Vale Robert Woodward AM 1923—2010

Andrew Woodward remembers his father, Bob Woodward, BArch (Hons) FRAIA, AILA.

My father, Robert Woodward, died in Mosman Private Hospital, Sydney, on 21 February 2010. Bob achieved much in his life – as a professional, as a husband and as a father.

Born in Wentworthville, on the western fringes of Sydney, in 1923, Bob’s formal education began in local technical schools and continued at Sydney Technical High School. In 1941, while waiting to be accepted as a volunteer in the RAAF, Bob was conscripted into the infantry. For most of the war he worked as an armourer, developing his skills in the timber and metal trades (carpentry, joinery, cabinet-making, blacksmithing, tinsmithing, coppersmithing, fitting, turning and welding).

In 1947, Bob gained entry to the School of Architecture at Sydney University. He graduated in 1952 and sailed to Europe, to travel and to work. In Finland Bob was offered a job by Alvar Aalto. Unlike most modernists, Aalto applied the new technologies of mass production with flexibility. He always began with free-flowing sketches that captured the character of the site and addressed the problems of the brief with the fewest restrictions. Liberated from the dogma of the rectilinear grid, Aalto was able to create forms that were both subtle and functional.

Upon returning to Australia in 1955, Bob started an architectural practice with Phil Taranto and later Scott Wallace. In 1957, Bob married Margaret Bray and their children, Jane, Andrew and David, were born in 1959, 1961 and 1962.

Bob’s first fountain commission was the El Alamein Memorial Fountain – a dandelion sphere of water sitting above street level on a series of concentric hexagonal cascades. Located on the corner of Darlinghurst Road and Macleay Street in Kings Cross, Sydney, it was completed in 1961, garnering the partnership the first NSW Chapter Civic Design award. In 1964 the family moved to the house Bob designed at Northwood, and in 1966 Bob dissolved the partnership to work full-time designing fountains at Northwood.

Like Aalto, Bob believed that design was fundamentally an experimental process. In the basement workshop he made full-scale mock-ups of the fountain forms that were to shape the water. Nozzles were beaten out of copper pipe or turned out of bronze or stainless steel on the lathe. Weirs, cascades and outlets were modelled in plywood, plaster or metal and assembled in the courtyard. Tests were carried out in daylight to evaluate visual and acoustic effects and at night for his custom-designed light fittings.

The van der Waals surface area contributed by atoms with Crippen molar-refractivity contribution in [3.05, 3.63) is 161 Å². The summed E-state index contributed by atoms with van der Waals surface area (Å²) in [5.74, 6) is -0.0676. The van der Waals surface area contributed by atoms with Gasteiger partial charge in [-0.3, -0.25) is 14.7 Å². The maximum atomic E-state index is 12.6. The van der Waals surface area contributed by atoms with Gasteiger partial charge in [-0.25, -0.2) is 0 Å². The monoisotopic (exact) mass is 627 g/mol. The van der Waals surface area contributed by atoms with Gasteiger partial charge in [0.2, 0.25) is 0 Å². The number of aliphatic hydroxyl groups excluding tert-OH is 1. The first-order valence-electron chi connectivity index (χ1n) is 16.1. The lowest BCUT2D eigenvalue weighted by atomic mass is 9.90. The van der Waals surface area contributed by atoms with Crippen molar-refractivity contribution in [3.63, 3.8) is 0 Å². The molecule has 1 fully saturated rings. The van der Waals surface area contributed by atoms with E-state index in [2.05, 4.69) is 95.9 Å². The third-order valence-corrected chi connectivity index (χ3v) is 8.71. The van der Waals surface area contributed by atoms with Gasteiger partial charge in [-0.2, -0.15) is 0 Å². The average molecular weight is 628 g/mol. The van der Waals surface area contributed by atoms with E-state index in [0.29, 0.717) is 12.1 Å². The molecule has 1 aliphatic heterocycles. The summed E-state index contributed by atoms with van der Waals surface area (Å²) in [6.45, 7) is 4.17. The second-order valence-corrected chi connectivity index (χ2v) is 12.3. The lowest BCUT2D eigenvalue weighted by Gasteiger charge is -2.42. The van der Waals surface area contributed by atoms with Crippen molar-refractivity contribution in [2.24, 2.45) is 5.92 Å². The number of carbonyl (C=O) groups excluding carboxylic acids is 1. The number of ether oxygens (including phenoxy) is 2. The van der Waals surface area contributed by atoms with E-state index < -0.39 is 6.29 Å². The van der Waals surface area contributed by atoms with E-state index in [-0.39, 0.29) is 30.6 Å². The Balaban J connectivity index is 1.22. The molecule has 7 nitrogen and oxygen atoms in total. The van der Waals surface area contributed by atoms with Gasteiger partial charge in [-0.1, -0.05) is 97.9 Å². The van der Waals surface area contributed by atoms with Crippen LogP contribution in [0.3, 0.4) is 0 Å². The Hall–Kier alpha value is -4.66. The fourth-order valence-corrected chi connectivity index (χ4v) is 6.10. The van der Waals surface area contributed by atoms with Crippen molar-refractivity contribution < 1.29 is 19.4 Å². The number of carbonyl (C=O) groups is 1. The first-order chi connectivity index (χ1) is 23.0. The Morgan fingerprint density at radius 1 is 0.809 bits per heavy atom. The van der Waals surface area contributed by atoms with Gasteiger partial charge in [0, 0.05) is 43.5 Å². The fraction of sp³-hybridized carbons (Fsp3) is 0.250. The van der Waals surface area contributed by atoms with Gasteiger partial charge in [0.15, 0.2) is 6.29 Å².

Water is an unusual medium because it is not easy to predict the form it will take. Once Bob had worked through from concept to detailed design the first time, he would review the concept. The whole process would be repeated as often as necessary, until a satisfactory result was achieved. By the time shop drawings and other documentation were prepared for final construction, every technical problem was solved.

At Expo 70 in Osaka, Japan, Bob designed a “geyser room” for the New Zealand Meat Pavilion. Water in a mass of hundreds of backlit plastic transparent tubes, emerged from the centre of the room, rose to the ceiling and fell to the floor at the perimeter. To make the water flow visible, bubbles were injected into the tubes.

Bob’s fountains were respectful of their context. In Canberra, his forecourt cascades were successful collaborations with the principal architects – Edwards Madigan Torzillo and Briggs, who designed the High Court of Australia (1980), and Mitchell/Giurgola and Thorpe, who designed Parliament House (1988). Bob received ten RAIA chapter awards for his fountains and the national Walter Burley Griffin Award for Urban Design in 1991.

If you are in the Sydney CBD and you have a spare half hour, step through the front door of Parliament House and look at the pool in the courtyard. In the centre, a forest of shiny stainless-steel wands radiates from a central column, like the leaves of a drooping Xanthorrhoea. Top-lit by the sky, each wand oscillates almost imperceptibly as droplets, having run down its length, fall off the end and create slowly spreading wavelets in the reflecting pool. Completed in 1983, it is one of Bob Woodward’s more recent works in Sydney, in a career as a fountain designer that lasted more than forty years. The fountains, I hope, will last many years to come.



Published online: 1 Jul 2010
Words: Andrew Woodward
Images: By Robert’s daughter Jane Van Hagen.


Architecture Australia, July 2011

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